Sussex businesses that use wi-fi connections need to act now to guard against a flaw recently uncovered in commonly-used wireless application protocols.
A Belgian researcher from the University of KU Leuven identified the ‘vulnerability’ and called it Key Reinstallation Attacks ¬– aka KRACK. It’s bad news for WPA2 Personal and Enterprise-grade protocols and changing your password won’t solve the problem.
The UK’s National Cyber Security Centre (NCSC) is now investigating KRACK and confirms it could open the door to your encrypted network traffic so that cyber criminals can walk right in. In some cases, criminals may be able to send traffic back to your network.
The only good news is that the attacker would have to be physically close to their target. However, in multi-use office premises and public spaces KRACK still poses a serious threat.
Encryption key codes have to be constantly updated to keep network connections secure. But, as researcher Mathy Vanhoef demonstrated, a KRACK attack compromises the standard four-way encoded ‘handshake’ that all wi-fi network connections make. It tricks the wi-fi into resetting its key code back to one already in use.
Gary Jowett, from Computer & Network Consultants in Brighton, says: “Customers who use our managed wireless solution are already patched and protected against this vulnerability. Typically, a patch is necessary for users of SonicWall, Unifi or Cisco Meraki wi-fi equipment. Microsoft has released an update for Windows which we’ve also deployed. Apple and Android devices are likely to be updated during the normal hardware upgrade cycles and we recommend businesses who use Apple or Android make sure their devices are set to automatically update to take advantage of these fixes as soon as they’re available.”
There are also some wireless devices such as Draytek and Netgear that may need to be checked and fixed manually. It may entail connecting to each device in turn to install a patch.
Wi-fi standards review
The Wi-Fi Alliance, which maintains wi-fi standards and specifications, says it’s working with member companies on integrating test security patches that fix the problem. It’s likely there will be an update to the wi-fi WAP2 protocol standard that all devices will have to comply with.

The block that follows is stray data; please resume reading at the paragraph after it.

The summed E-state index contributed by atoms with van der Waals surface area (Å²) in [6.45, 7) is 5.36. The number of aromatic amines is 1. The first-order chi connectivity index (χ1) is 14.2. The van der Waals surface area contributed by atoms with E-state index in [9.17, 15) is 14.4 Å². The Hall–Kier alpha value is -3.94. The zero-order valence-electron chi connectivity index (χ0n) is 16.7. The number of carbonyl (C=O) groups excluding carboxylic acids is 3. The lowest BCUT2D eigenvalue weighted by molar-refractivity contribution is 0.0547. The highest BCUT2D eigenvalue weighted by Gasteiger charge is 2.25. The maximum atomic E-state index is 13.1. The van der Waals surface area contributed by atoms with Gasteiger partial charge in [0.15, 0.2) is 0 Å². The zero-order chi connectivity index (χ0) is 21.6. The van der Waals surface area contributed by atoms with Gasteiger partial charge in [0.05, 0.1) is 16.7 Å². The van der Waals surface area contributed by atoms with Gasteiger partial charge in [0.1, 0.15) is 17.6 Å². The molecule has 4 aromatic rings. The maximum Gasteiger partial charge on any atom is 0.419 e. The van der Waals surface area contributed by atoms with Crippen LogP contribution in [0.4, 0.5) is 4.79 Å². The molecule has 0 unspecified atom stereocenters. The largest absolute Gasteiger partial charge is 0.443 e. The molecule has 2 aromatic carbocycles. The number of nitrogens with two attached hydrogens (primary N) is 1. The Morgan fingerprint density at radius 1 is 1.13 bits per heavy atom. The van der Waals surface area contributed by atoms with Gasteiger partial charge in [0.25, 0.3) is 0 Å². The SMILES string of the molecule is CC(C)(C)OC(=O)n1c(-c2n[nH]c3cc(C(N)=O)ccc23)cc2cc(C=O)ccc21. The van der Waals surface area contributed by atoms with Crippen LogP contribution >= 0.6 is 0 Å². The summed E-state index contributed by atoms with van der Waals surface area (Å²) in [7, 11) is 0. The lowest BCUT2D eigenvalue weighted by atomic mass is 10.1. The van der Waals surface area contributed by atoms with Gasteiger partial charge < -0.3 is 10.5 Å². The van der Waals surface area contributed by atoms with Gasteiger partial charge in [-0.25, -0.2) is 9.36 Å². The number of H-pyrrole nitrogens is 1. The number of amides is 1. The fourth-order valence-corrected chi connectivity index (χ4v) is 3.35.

In the meantime, the NSCS is advising everyone to prioritise deployment of patches that use wireless networks. Laptops, tablets, smartphones and also smart devices used for monitoring, tracking and other tasks – often referred to as Internet of Things (IoT) technology.
NSCS claims sensitive data will be safe if two common encryption technologies are used: Always use HTTPS connections to individual web services and communicate via a virtual private network (VPN).
Is HTTPS totally safe?
Vanhoef disagrees: “Although websites or apps may use HTTPS as an additional layer of protection, we warn that this extra protection can be bypassed in a worrying number of situations. For example, HTTPS was previously bypassed in non-browser software, in Apple’s iOS and OS X, in Android apps in banking apps and even in VPN apps.”
Gary adds: “The Wi-Fi Alliance says there’s no evidence the vulnerability has been exploited maliciously. But it’s still wise to protect all your wi-fi users as soon as possible. There are many places where we work or socialise that could be a hidden minefield and you or your employees could be cyber-mugged without feeling a thing. The threat to your confidential and valuable data from KRACK is more real than some of the experts say it is.”